The crowd in the theater, unbelievably, cheered when her stupid scowling face made its first appearance.  I tapped my stoney-colleague and was like “We’re done here.”  I will watch a bad movie.  I will not watch Michelle Rodriguez*.  The fact that I sat amongst a pro-Rodriguez crowd for over an hour is terrifying. 

*Bridgette Moynihan, the other worst actress in the world, is also in this movie.  The casting director is Debra Zane.  Look out for future projects, this chick is an up-and-comer!

So I set sail, hailing a cab to exchange bad culture for good.  Gross is one of the very few local musicians I’ve found that really does it for me.   Stirring voice, cool guy, just the kind of folk/alt-country sound I’m looking for.  At The Living Room, with the full band behind him, its a beautiful thing.  I look forward to these shows, and I’d missed the last one.  I was thrilled to be able to wash the Battle: LA mess off me with some nice, cleansing toonage.  This was a hang I could get behind.

For the second time in a month, I was denied entry into a bar.  I don’t carry ID anymore.  Not on purpose necessarily, but my driver’s license is almost three years expired.  I vowed to start carrying my passport instead, which of course I never remember to do.  I hardly ever need it.  Greenpoint dives don’t usually come equipped with a doorman, and my most regular drinking is done at the bar where I work.  And I’m almost 30, for crying out loud.  Fucking Manhattan, gettin’ all high society on a poor working stiff.  ID?  What is this, 1984?  Can’t a guy just do his thing?  Get high in your bathroom, complain about beer prices, daydream additional Tolkien storylines, how can you not want a customer like that? 

I can usually talk my way in, having honed that skill over years of carrying expired ID.  That was like a prep-course for no-ID existence.  But this guy wasn’t budging.  Not in the least.   I sort of respected him for it, to tell the truth.  He was totally unmoved by anything I had to say, but wasn’t a dick about it.  No hard feelings.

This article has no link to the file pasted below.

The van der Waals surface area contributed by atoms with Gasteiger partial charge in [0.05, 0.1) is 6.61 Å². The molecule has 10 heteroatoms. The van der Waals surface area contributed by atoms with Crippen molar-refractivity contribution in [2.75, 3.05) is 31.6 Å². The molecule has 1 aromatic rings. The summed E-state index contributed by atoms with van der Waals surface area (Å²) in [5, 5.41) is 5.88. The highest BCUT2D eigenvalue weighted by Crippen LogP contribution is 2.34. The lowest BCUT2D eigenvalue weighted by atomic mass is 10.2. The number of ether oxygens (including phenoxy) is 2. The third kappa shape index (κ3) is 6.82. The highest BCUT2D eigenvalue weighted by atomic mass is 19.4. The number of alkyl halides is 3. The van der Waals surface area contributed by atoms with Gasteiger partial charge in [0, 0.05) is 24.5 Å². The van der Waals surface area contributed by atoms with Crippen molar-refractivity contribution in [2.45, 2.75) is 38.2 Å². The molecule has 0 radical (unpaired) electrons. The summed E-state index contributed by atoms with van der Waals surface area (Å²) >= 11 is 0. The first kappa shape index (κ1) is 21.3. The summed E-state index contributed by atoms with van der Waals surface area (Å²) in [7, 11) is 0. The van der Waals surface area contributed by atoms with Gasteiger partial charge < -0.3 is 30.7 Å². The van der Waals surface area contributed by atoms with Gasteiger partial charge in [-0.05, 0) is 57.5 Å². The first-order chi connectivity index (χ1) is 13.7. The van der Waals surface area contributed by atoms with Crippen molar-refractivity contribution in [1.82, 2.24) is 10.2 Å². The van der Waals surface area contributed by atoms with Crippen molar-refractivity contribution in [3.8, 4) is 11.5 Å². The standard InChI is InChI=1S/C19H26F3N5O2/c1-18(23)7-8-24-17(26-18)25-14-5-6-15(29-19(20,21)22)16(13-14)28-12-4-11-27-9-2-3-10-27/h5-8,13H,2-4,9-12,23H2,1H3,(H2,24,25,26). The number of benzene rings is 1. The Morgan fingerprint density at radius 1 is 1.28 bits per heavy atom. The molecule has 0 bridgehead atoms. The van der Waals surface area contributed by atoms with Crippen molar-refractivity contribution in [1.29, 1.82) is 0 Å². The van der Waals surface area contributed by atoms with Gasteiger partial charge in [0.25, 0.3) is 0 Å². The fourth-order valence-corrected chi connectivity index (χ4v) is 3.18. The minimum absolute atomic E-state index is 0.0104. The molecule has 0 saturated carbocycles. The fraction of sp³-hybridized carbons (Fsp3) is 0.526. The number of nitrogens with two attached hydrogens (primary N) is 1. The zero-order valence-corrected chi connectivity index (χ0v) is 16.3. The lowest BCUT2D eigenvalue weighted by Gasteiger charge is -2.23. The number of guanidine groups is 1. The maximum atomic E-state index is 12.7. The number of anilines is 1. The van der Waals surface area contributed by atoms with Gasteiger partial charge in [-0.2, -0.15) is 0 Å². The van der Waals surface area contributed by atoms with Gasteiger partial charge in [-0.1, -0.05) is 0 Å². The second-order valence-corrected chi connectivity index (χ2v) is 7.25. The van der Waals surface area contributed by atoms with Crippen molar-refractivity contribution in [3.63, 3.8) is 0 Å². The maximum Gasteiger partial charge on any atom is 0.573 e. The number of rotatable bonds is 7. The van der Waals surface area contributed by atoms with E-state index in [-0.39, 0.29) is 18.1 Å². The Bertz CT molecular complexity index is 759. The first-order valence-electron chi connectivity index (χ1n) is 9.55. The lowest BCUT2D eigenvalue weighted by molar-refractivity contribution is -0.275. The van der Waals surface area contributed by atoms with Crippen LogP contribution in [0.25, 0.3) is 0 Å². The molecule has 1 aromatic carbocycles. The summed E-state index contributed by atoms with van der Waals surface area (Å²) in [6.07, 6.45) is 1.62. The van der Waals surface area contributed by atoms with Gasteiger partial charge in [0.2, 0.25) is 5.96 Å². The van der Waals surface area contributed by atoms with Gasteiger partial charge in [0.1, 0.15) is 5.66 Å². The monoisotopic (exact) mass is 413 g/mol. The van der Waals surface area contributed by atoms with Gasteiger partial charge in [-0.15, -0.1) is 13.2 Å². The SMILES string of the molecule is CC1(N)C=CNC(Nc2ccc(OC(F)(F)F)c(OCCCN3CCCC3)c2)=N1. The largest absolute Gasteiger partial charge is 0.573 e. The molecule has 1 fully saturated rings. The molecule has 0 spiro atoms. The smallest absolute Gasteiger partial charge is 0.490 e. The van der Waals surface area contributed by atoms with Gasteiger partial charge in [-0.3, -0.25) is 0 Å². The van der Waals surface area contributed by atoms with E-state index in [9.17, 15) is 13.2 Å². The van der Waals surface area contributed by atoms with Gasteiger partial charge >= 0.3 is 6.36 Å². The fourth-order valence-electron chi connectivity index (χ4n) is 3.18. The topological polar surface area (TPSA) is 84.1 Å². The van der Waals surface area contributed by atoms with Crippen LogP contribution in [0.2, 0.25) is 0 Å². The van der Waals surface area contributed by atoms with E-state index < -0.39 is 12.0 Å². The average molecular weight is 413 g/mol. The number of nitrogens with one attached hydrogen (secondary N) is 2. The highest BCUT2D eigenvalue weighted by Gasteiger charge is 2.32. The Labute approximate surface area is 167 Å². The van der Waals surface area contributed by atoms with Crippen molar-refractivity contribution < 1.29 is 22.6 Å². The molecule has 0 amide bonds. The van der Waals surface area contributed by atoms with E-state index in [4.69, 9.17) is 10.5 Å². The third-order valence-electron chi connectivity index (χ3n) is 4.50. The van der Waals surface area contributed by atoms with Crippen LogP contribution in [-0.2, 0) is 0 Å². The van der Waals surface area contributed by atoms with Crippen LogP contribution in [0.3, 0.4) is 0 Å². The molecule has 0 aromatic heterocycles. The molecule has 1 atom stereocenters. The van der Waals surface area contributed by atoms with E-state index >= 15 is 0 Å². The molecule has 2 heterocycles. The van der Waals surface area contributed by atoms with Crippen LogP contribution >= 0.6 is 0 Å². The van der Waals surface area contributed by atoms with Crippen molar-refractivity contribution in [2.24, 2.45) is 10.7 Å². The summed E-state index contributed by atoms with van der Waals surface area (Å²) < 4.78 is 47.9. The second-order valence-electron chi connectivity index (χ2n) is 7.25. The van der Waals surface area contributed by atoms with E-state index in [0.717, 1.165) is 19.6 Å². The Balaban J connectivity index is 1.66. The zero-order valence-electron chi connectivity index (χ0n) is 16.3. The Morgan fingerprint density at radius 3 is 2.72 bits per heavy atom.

Defeated on yet another front, my night was now over.  I walked to the subway in the pouring rain, having forgotten my umbrella at that awful movie.  If you want to read an actual review of it, check out Ebert’s take.  He’s in rare form.  You can tell thus one pissed him off.  A few choice cuts:

“The dialogue consists almost entirely of terse screams: Watch it! Incoming! Move! Look out! Fire! Move! The only characters I re­member having four sentences in a row are the anchors on cable news.”

“The aliens are hilarious. Do they give Razzies for special effects?”

“Eckhart is perfectly cast, and let the word go forth that he makes one hell of a great-looking action hero. He is also a fine actor, but acting skills are not required from anyone in this movie.”

“Young men: If you attend this crap with friends who admire it, tactfully inform them they are idiots. Young women: If your date likes this movie, tell him you’ve been thinking it over, and you think you should consider spending some time apart.”